Law 206 Ch. 1 - Overview of ContractsPresentation Transcript
Chapter 1 OVERVIEW OF CONTRACTSIn this chapter you will: Define a legally binding contract Identify the six basic requirements to forming a valid contract Explain the concept of offer and acceptance Define and exemplify consideration Classify contracts into bilateral or unilateral agreements Understand how a contract is created Explain the difference between executory and executed contracts Differentiate between valid, void, voidable and unenforceable contracts Discuss various contractual provisions Know what is meant by the term contractual capacity
Contract DefinedA contract is a legally enforceable agreement that meets certain specified legal requirements between two or more parties in which each party agrees to give and receive something of legal value.
Elements of a Valid Contract Offer Acceptance Consideration Legality of subject matter Contractual capacity Contractual intent
Type of Obligation Bilateral: a bilateral contract is a promise for a promise. Unilateral: a unilateral contract is a promise for an act.
Method of Creation Express contract: mutual assent of the parties is manifested in words, either orally or in writing. Implied-in-fact contract: promises of the parties are inferred from their actions or conduct as opposed to specific words being used. Implied in Law contract (also known as quasi- contract): situations that look like a contract but are not because one of the requisite elements is missing.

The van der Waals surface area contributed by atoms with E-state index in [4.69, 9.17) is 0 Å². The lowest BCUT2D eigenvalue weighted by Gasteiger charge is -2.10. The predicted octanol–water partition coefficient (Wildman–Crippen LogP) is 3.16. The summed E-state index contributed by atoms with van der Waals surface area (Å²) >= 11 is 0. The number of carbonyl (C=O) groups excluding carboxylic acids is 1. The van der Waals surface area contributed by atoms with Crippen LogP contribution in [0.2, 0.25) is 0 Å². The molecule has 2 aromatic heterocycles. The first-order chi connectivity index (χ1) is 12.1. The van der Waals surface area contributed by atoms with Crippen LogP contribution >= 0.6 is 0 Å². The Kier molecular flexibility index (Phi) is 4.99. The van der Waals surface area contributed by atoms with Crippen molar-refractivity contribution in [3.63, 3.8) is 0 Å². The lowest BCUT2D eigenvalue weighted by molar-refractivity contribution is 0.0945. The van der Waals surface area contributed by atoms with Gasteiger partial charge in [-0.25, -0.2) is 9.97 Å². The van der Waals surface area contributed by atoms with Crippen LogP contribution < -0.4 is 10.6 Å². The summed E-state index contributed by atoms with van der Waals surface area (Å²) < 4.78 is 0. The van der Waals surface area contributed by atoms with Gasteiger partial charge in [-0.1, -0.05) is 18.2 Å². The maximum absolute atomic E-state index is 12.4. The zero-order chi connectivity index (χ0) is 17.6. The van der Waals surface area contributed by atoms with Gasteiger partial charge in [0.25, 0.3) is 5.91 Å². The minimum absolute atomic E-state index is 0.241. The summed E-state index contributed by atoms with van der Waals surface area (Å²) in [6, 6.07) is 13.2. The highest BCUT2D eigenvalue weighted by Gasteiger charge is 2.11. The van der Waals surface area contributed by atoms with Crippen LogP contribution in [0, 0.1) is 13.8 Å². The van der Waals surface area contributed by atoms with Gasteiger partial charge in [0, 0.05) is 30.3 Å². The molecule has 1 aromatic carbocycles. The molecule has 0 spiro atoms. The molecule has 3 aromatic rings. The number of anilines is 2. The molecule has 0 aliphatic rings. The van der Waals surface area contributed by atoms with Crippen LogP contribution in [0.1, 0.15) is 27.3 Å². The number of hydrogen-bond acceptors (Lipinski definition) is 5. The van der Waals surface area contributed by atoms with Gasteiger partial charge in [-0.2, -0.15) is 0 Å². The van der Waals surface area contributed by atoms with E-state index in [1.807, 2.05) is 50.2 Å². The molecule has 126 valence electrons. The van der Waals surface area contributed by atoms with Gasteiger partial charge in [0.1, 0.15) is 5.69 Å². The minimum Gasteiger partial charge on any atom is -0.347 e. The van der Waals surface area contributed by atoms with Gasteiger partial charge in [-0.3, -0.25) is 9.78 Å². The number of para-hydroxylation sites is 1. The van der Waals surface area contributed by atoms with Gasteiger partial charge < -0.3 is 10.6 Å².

Type of Form Formal: limited group of contracts that different states have declared valid and enforceable if certain statutory requirements are met. Informal: all non-formal contracts; agreements that meet all the requirements of valid contracts.
Timing Executory contract: a contract in which one or both of the parties still have obligations to perform. Executed contract: a contract that is complete and final with respect to all of its terms and conditions.
Enforceability Valid: an enforceable contract that meets all of the six requirements Void: a situation where there is no contract and the law therefore does not entitle the parties to any legal remedy. Voidable: a contract where a party to the agreement has the option of avoiding his legal obligation without any negative consequences, but who could, if he wished, affirm his obligation and thereby be contractually bound.
SummaryType of Method Form Timing EnforceabilityObligation of CreationBilateral Express Formal Execut- ValidUnilateral Implied in Informal ory Void fact Execut- Voidable Implied in ed Unenforceable law (quasi)